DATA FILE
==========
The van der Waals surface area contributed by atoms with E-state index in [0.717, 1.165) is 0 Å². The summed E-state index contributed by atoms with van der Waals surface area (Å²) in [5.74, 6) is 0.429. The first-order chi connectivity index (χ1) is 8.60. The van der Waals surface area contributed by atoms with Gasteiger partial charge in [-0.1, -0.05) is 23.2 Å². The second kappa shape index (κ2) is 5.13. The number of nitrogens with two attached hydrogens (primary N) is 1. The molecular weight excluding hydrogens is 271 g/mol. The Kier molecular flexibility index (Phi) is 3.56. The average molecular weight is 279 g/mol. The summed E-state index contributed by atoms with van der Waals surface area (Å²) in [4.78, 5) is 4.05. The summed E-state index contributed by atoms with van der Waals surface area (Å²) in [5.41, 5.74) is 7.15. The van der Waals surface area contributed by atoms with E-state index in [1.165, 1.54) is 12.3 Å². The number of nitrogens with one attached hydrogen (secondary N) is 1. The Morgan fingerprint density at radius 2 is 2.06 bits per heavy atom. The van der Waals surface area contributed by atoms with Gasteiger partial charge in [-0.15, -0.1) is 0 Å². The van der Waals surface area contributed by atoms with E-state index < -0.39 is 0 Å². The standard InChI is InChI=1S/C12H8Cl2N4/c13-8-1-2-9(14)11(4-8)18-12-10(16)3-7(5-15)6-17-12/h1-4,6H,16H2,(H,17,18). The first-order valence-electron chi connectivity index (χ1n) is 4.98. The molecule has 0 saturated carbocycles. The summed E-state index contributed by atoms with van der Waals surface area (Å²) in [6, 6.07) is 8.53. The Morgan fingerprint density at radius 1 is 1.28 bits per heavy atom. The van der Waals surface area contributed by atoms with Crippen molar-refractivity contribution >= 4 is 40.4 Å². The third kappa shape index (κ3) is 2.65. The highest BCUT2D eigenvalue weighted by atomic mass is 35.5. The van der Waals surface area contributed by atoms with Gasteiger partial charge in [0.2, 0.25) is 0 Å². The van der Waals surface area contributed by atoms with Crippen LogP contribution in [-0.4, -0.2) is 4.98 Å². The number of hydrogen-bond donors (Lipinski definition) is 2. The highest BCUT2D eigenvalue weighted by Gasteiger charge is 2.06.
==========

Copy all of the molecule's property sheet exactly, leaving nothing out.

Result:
The van der Waals surface area contributed by atoms with E-state index in [0.717, 1.165) is 0 Å². The summed E-state index contributed by atoms with van der Waals surface area (Å²) in [5.74, 6) is 0.429. The first-order chi connectivity index (χ1) is 8.60. The van der Waals surface area contributed by atoms with Gasteiger partial charge in [-0.1, -0.05) is 23.2 Å². The second kappa shape index (κ2) is 5.13. The number of nitrogens with two attached hydrogens (primary N) is 1. The molecular weight excluding hydrogens is 271 g/mol. The Kier molecular flexibility index (Phi) is 3.56. The average molecular weight is 279 g/mol. The summed E-state index contributed by atoms with van der Waals surface area (Å²) in [4.78, 5) is 4.05. The summed E-state index contributed by atoms with van der Waals surface area (Å²) in [5.41, 5.74) is 7.15. The van der Waals surface area contributed by atoms with E-state index in [1.165, 1.54) is 12.3 Å². The number of nitrogens with one attached hydrogen (secondary N) is 1. The Morgan fingerprint density at radius 2 is 2.06 bits per heavy atom. The van der Waals surface area contributed by atoms with Gasteiger partial charge in [-0.15, -0.1) is 0 Å². The van der Waals surface area contributed by atoms with E-state index < -0.39 is 0 Å². The standard InChI is InChI=1S/C12H8Cl2N4/c13-8-1-2-9(14)11(4-8)18-12-10(16)3-7(5-15)6-17-12/h1-4,6H,16H2,(H,17,18). The first-order valence-electron chi connectivity index (χ1n) is 4.98. The molecule has 0 saturated carbocycles. The summed E-state index contributed by atoms with van der Waals surface area (Å²) in [6, 6.07) is 8.53. The Morgan fingerprint density at radius 1 is 1.28 bits per heavy atom. The van der Waals surface area contributed by atoms with Crippen molar-refractivity contribution >= 4 is 40.4 Å². The third kappa shape index (κ3) is 2.65. The highest BCUT2D eigenvalue weighted by atomic mass is 35.5. The van der Waals surface area contributed by atoms with Gasteiger partial charge in [0.2, 0.25) is 0 Å². The van der Waals surface area contributed by atoms with Crippen LogP contribution in [-0.4, -0.2) is 4.98 Å². The number of hydrogen-bond donors (Lipinski definition) is 2. The highest BCUT2D eigenvalue weighted by Gasteiger charge is 2.06.